Saturday 24 September 2016

sale blitz for Kicker by Josie Kerr

Title: Kicker
Series: DS Fight Club #1
Author: Josie Kerr
Release Date: July 25, 2016
The Kickboxer

Trevor “Tig” Mashburn is a man on the edge: on the edge of his twenties, on the edge of giving up his dreams of becoming an MMA fighter, and on the edge of losing the family farm.

Little Miss Perfect

Charlotte Markham always seemed to have it all: family, wealth, career, but now, at age thirty-six, she’s tired of being Little Miss Perfect and just wants to be herself.

When Charlotte has a chance encounter with Tig, he impresses her with his brash confidence and complete honesty. Tig immediately responds to Charlotte’s sweet demeanor, and feels compelled to encourage the fragile woman from underneath her veneer of perfection. Opposites may attract, and Tig and Charlotte’s relationship is more complementary than clashing. But when Tig bows to familial pressure, a frustrated and heartbroken Charlotte must convince Tig to take his own advice and become the man that he wants to be.
“So, Tig, huh?
“Yes, ma’am.” He waited a few beats while he twirled her around, and then said, “There’s not many appropriate nicknames for Antigone.”
 “Your legal name is Antigone?” Charlotte’s brow furrowed and Tig threw his head back and laughed.
“No, that’s not my given name. The name on my birth certificate is Trevor, but no one calls me that except my mama.”
Charlotte swatted him lightly. “You are a goof.”
Tig spun her again and when he had her back in his arms, he held her a little bit firmer, a little bit closer to him, and Charlotte did not mind at all.
“I prefer to think of myself as a goober.”
“So why ‘Tig’?”
Tig cleared his throat and licked his lips. “Because I have a tendency to bounce.”
Charlotte frowned again, and Tig’s face softened as he touched a piece of hair that had escaped from her ponytail. That small change of expression made him seem much younger, but his light blue eyes still seemed to belong on a much older man.
“How old are you?”
Tig looked uncomfortable. “How old do you think I am?”
“I honestly have no idea. When I first saw you, I thought you were really young, like barely out of high school.”
“Well, thank you for the ego boost, sweetheart,” he grinned. “I’m twenty-nine.”
“Oh.” Oh God.
“And how old are you, Miss Charlotte?”
Charlotte squirmed a bit in his embrace, prompting Tig to loosen his hold on her just a bit.
“Oh, no, don’t let me go.” Charlotte’s eyes widened at her blurted confession. Tig huffed a small laugh, but pulled her closer again. “I’m thirty-five, almost thirty-six, by the way.”
“How almost?”
“Like within twelve hours almost. Tomorrow’s my birthday.”
 “Well, happy birthday, Charlotte,” Tig whispered in her ear as he dipped her low, one strong arm holding her securely behind her back, the other hand hovering above her thigh as if he wanted to grab at it.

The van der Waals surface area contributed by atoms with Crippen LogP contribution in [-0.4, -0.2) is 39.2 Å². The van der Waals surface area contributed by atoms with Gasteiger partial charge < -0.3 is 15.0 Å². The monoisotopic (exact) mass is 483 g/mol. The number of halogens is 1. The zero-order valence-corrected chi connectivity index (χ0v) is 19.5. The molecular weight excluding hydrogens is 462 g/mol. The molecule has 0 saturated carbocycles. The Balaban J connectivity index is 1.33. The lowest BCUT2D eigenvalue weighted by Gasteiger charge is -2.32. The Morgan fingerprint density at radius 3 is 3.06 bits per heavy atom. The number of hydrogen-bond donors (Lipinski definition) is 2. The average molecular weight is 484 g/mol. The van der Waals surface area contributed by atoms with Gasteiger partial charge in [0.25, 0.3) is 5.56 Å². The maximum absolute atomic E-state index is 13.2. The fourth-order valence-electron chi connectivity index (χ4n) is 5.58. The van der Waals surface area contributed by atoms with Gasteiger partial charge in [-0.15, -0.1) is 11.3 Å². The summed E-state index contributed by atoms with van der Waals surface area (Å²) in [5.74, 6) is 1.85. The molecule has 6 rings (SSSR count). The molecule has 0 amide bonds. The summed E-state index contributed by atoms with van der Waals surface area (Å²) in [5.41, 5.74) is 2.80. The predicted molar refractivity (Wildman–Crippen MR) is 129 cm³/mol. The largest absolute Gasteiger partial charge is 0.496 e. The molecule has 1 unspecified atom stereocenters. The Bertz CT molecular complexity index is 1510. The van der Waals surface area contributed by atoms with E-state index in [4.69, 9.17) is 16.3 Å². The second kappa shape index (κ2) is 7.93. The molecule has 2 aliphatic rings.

He did not, but he did squeeze her the tiniest bit as he pulled her back to standing. Tig spun her again as the song ended, and Charlotte used her birthday wish for at least one more slow song.
The strains of Buddy Holly began playing over the sound system. Tig held Charlotte firmly but gently in his arms and she had an insane urge to pull him down to her and kiss him for all she was worth.
That lopsided grin appeared on his lips again, and he asked, “What in the world are you thinking?”
Charlotte flushed and cursed her lack of poker face, which made Tig smile even wider as they waltzed around the dance floor.
“Winnie the Pooh. That’s where I got my nickname. When I was little and driving my mama nuts, she enrolled me in a tumbling class because I was always climbing on shit and rolling around. One day during class, I was watching some of the older kids, and got it in my head that I could do an aerial from the top of a big balance beam.”
“An aerial? Like one of those cartwheels with no hands?” Charlotte interrupted.
“Exactly. And from the full size beam, which is four feet off the floor.”
“Oh my Lord, Tig.”
“Yeah. Of course, it wasn’t successful, and I’m lucky I didn’t break my neck. Afterwards, the coach compared me to Tigger–you know, ‘top made of rubber, bottom made of springs’–because I essentially bounced off my head and landed on my feet and was off again. The name just stuck.”
“I bet you were constantly giving your mother fits, weren’t you?”
Tig shrugged a shoulder, but his little grin told Charlotte the truth.
He cocked his head to the side and looked like he was getting ready to ask her something when the band returned to the stage and started in with another fast paced song. Tig quirked an eyebrow at Charlotte and she grinned and grasped his hand.
The two of them danced until the band finished for the night and then continued when a DJ took over, only stopping once to each down a bottle of water before beginning again. At one point, the two garnered such attention as to have a dancers’ circle form around them and a round of applause when the song finished.
And when the lights came on at the end of the evening, they stood and looked at each other, both breathing heavily and grinning.
Josie Kerr is transplanted West Texan living on the edge of semi-profoundly rural Georgia, a.k.a. the southernmost edge of the northernmost county in Metro Atlanta.
She has an M.Ed. in Secondary English Education, but discovered that she hated high school more the second time than she did the first, so she decided to meld her love of technology with her education background and became an Instructional Designer. When not writing articles about how to fire someone without getting sued or why you should really not apply for jobs using your email address, she writes steamy romance novels that feature grown-up Heroes and Heroines.

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